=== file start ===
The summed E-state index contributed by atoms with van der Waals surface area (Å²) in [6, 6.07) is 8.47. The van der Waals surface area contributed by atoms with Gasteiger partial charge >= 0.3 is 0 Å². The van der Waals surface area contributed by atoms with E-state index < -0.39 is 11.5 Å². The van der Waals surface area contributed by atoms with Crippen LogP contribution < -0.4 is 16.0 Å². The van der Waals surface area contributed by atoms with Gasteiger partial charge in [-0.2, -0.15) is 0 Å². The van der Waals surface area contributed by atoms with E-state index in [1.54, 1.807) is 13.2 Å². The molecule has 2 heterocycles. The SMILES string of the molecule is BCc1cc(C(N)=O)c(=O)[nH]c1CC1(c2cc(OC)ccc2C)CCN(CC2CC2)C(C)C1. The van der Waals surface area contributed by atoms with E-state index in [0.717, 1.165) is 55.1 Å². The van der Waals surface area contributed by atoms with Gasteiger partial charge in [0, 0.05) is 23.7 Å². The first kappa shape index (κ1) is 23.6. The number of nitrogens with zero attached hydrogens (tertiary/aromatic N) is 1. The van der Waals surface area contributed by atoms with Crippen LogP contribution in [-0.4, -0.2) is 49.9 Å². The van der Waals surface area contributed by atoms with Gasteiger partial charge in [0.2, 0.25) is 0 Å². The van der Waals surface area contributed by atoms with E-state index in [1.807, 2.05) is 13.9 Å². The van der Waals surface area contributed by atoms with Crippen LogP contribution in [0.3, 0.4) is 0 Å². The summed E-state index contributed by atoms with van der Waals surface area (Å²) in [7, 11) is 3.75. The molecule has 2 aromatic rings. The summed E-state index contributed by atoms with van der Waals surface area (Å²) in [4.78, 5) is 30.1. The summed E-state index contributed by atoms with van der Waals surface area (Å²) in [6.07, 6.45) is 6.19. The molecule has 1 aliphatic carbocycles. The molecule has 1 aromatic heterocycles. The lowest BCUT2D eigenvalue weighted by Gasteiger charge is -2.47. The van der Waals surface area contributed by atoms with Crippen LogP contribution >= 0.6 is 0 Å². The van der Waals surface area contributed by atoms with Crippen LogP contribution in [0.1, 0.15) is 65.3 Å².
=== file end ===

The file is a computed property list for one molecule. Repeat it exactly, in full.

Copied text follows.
The summed E-state index contributed by atoms with van der Waals surface area (Å²) in [6, 6.07) is 8.47. The van der Waals surface area contributed by atoms with Gasteiger partial charge >= 0.3 is 0 Å². The van der Waals surface area contributed by atoms with E-state index < -0.39 is 11.5 Å². The van der Waals surface area contributed by atoms with Crippen LogP contribution < -0.4 is 16.0 Å². The van der Waals surface area contributed by atoms with Gasteiger partial charge in [-0.2, -0.15) is 0 Å². The van der Waals surface area contributed by atoms with E-state index in [1.54, 1.807) is 13.2 Å². The molecule has 2 heterocycles. The SMILES string of the molecule is BCc1cc(C(N)=O)c(=O)[nH]c1CC1(c2cc(OC)ccc2C)CCN(CC2CC2)C(C)C1. The van der Waals surface area contributed by atoms with E-state index in [0.717, 1.165) is 55.1 Å². The van der Waals surface area contributed by atoms with Gasteiger partial charge in [0, 0.05) is 23.7 Å². The first kappa shape index (κ1) is 23.6. The number of nitrogens with zero attached hydrogens (tertiary/aromatic N) is 1. The van der Waals surface area contributed by atoms with Crippen LogP contribution in [-0.4, -0.2) is 49.9 Å². The van der Waals surface area contributed by atoms with Gasteiger partial charge in [0.2, 0.25) is 0 Å². The van der Waals surface area contributed by atoms with E-state index in [1.807, 2.05) is 13.9 Å². The van der Waals surface area contributed by atoms with Crippen LogP contribution in [0.3, 0.4) is 0 Å². The summed E-state index contributed by atoms with van der Waals surface area (Å²) in [7, 11) is 3.75. The molecule has 2 aromatic rings. The summed E-state index contributed by atoms with van der Waals surface area (Å²) in [4.78, 5) is 30.1. The summed E-state index contributed by atoms with van der Waals surface area (Å²) in [6.07, 6.45) is 6.19. The molecule has 1 aliphatic carbocycles. The molecule has 1 aromatic heterocycles. The lowest BCUT2D eigenvalue weighted by Gasteiger charge is -2.47. The van der Waals surface area contributed by atoms with Crippen LogP contribution >= 0.6 is 0 Å². The van der Waals surface area contributed by atoms with Crippen LogP contribution in [0.1, 0.15) is 65.3 Å².